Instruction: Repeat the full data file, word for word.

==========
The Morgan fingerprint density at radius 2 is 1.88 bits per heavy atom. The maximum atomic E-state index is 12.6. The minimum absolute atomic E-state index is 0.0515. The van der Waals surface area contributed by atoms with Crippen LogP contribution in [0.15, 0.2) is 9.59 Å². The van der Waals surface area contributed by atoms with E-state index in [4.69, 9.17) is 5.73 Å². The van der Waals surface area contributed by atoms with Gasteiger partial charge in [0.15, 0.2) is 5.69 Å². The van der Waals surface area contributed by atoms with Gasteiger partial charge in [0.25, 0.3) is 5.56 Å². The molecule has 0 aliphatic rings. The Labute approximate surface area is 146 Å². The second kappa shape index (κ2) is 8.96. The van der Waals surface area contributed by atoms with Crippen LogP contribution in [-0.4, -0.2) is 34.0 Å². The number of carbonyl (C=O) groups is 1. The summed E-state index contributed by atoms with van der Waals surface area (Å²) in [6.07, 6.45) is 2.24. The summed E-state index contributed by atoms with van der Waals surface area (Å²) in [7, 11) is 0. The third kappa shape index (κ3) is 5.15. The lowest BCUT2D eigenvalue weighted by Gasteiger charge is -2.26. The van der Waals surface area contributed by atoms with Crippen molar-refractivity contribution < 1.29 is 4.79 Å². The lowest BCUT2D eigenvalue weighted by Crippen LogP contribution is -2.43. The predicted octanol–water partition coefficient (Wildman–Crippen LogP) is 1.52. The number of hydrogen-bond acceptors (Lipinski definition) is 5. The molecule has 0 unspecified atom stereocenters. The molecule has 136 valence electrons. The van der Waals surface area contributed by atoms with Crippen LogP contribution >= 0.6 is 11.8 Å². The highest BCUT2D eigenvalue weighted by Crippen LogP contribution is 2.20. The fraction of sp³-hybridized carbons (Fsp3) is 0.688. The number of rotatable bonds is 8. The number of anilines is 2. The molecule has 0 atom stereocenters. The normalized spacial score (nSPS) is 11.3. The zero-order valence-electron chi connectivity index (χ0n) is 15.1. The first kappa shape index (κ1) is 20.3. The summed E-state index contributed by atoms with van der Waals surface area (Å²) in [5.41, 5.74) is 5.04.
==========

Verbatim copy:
The Morgan fingerprint density at radius 2 is 1.88 bits per heavy atom. The maximum atomic E-state index is 12.6. The minimum absolute atomic E-state index is 0.0515. The van der Waals surface area contributed by atoms with Crippen LogP contribution in [0.15, 0.2) is 9.59 Å². The van der Waals surface area contributed by atoms with E-state index in [4.69, 9.17) is 5.73 Å². The van der Waals surface area contributed by atoms with Gasteiger partial charge in [0.15, 0.2) is 5.69 Å². The van der Waals surface area contributed by atoms with Gasteiger partial charge in [0.25, 0.3) is 5.56 Å². The molecule has 0 aliphatic rings. The Labute approximate surface area is 146 Å². The second kappa shape index (κ2) is 8.96. The van der Waals surface area contributed by atoms with Crippen LogP contribution in [-0.4, -0.2) is 34.0 Å². The number of carbonyl (C=O) groups is 1. The summed E-state index contributed by atoms with van der Waals surface area (Å²) in [6.07, 6.45) is 2.24. The summed E-state index contributed by atoms with van der Waals surface area (Å²) in [7, 11) is 0. The third kappa shape index (κ3) is 5.15. The lowest BCUT2D eigenvalue weighted by Gasteiger charge is -2.26. The van der Waals surface area contributed by atoms with Crippen molar-refractivity contribution < 1.29 is 4.79 Å². The lowest BCUT2D eigenvalue weighted by Crippen LogP contribution is -2.43. The predicted octanol–water partition coefficient (Wildman–Crippen LogP) is 1.52. The number of hydrogen-bond acceptors (Lipinski definition) is 5. The molecule has 0 unspecified atom stereocenters. The molecule has 136 valence electrons. The van der Waals surface area contributed by atoms with Crippen LogP contribution >= 0.6 is 11.8 Å². The highest BCUT2D eigenvalue weighted by Crippen LogP contribution is 2.20. The fraction of sp³-hybridized carbons (Fsp3) is 0.688. The number of rotatable bonds is 8. The number of anilines is 2. The molecule has 0 atom stereocenters. The normalized spacial score (nSPS) is 11.3. The zero-order valence-electron chi connectivity index (χ0n) is 15.1. The first kappa shape index (κ1) is 20.3. The summed E-state index contributed by atoms with van der Waals surface area (Å²) in [5.41, 5.74) is 5.04.